As in PGT for other common disorders, inherited cardiac disorder may not be realized throughout a patient's entire lifetime. This makes application of PGT for cardiac disease controversial, perhaps explaining still limited application of PGT for these conditions. The majority of inherited cardiac disorders is dominant, and without immediately applied care the first and sometimes the only clinical occurrence may be a premature or sudden death. No symptoms may be observed for years, and then provoked by factors such as excessive exercise.

Among the conditions in the family history of the couples at risk that may indicate a possible need of PGT may be a heart attack and sudden death at young age, family members with pacemakers or internal cardiac defibrillators, arrhythmia, and cardiac surgery. The likelihood that offspring of these patients will develop the same heart disease will depend on the mode of inheritance, but penetrance is difficult to predict because many inherited cardiac conditions are difficult to diagnose, and will manifest at different ages. As mentioned, disease may also be induced by certain medications or activities such as excessive exercise that may lead to cardiac arrest or sudden death. All these justly requests for PGT-M. In some cases a common, apparently "milder" disease susceptibility gene may contribute to premature death, major disability, or hardship in a family. Personal experience may alter a family's perception of severity of the condition, and pivotal toward a decision to undertake PGT.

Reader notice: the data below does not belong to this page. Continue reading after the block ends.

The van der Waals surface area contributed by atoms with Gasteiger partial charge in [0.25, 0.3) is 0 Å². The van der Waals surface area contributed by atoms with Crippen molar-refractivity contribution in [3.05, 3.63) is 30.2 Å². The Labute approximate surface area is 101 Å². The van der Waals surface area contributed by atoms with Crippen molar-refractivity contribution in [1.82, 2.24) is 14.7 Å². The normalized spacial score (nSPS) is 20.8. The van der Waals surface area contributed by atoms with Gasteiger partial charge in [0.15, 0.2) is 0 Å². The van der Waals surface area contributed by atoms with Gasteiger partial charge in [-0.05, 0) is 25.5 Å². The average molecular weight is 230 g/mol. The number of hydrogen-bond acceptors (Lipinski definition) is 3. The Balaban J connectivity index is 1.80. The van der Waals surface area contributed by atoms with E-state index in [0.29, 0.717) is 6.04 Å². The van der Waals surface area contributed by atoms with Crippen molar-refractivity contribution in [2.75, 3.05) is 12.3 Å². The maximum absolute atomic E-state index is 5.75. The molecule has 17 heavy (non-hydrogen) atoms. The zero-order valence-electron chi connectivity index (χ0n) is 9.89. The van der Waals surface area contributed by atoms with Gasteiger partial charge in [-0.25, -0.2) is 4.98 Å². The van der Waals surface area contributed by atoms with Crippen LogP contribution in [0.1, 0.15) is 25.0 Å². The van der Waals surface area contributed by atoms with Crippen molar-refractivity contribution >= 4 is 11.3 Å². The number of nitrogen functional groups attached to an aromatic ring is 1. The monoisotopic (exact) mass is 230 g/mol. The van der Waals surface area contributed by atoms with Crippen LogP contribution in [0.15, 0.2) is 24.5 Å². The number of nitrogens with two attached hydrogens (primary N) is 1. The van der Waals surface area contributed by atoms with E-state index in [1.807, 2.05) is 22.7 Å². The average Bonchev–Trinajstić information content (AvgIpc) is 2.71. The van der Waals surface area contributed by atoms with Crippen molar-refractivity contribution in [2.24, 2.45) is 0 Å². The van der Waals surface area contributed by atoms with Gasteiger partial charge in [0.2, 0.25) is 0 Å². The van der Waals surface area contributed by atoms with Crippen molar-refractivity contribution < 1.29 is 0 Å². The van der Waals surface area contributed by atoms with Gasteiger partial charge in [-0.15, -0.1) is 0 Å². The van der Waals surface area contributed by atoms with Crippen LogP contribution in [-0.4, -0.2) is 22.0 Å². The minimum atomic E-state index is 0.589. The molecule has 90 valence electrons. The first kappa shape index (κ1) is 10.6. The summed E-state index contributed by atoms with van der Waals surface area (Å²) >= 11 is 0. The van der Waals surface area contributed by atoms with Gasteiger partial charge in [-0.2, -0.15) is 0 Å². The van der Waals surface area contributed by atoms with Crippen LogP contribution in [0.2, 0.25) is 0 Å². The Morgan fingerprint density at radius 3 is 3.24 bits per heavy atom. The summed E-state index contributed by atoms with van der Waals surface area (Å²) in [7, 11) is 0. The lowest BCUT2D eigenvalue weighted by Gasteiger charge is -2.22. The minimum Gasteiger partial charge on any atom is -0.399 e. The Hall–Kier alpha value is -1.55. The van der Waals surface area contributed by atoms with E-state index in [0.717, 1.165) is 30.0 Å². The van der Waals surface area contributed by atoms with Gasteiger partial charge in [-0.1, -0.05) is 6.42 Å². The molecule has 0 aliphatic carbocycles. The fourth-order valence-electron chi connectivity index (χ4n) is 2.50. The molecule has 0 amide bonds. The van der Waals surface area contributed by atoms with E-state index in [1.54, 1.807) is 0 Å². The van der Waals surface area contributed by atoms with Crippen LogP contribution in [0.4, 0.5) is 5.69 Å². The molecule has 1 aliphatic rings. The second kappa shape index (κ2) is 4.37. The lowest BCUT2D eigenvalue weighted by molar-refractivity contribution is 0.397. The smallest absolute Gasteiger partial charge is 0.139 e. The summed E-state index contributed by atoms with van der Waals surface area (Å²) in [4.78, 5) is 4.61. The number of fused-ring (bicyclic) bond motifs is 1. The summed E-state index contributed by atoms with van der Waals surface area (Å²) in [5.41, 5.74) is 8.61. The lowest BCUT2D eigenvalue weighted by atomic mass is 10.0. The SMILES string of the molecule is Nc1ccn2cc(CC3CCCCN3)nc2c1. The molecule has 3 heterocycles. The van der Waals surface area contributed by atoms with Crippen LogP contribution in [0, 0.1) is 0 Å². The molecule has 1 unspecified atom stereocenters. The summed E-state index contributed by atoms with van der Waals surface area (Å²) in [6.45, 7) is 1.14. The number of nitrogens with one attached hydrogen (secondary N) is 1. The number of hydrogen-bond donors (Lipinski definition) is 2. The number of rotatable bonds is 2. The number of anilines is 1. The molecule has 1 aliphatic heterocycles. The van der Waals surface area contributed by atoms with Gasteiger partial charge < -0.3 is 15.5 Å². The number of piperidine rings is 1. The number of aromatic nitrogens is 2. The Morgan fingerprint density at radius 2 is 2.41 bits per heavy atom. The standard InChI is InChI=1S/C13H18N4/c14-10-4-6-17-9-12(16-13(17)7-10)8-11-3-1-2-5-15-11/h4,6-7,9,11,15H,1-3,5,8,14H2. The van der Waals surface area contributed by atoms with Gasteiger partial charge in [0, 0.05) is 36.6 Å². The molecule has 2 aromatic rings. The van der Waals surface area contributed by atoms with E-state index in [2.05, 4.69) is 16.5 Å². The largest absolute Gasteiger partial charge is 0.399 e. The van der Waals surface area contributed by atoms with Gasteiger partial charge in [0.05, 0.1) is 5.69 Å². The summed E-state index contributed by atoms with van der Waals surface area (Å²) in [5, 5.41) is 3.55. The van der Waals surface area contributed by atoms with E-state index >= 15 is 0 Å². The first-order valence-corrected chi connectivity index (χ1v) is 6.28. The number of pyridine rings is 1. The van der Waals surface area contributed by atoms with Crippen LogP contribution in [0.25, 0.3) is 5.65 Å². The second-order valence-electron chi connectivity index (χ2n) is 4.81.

Because symptoms of inherited cardiac disease may be easily overlooked, findings in the family history may alone provide the reason to test for presence of predisposing gene mutations or the need for PGT. This may be a life-saving procedure for individuals at risk. With future advances in identification of genes predisposing to inherited cardiac disease, PGT might appear as a useful tool for couples at risk for producing offspring with inherited cardiac diseases that have high probability of premature or sudden death during their life span.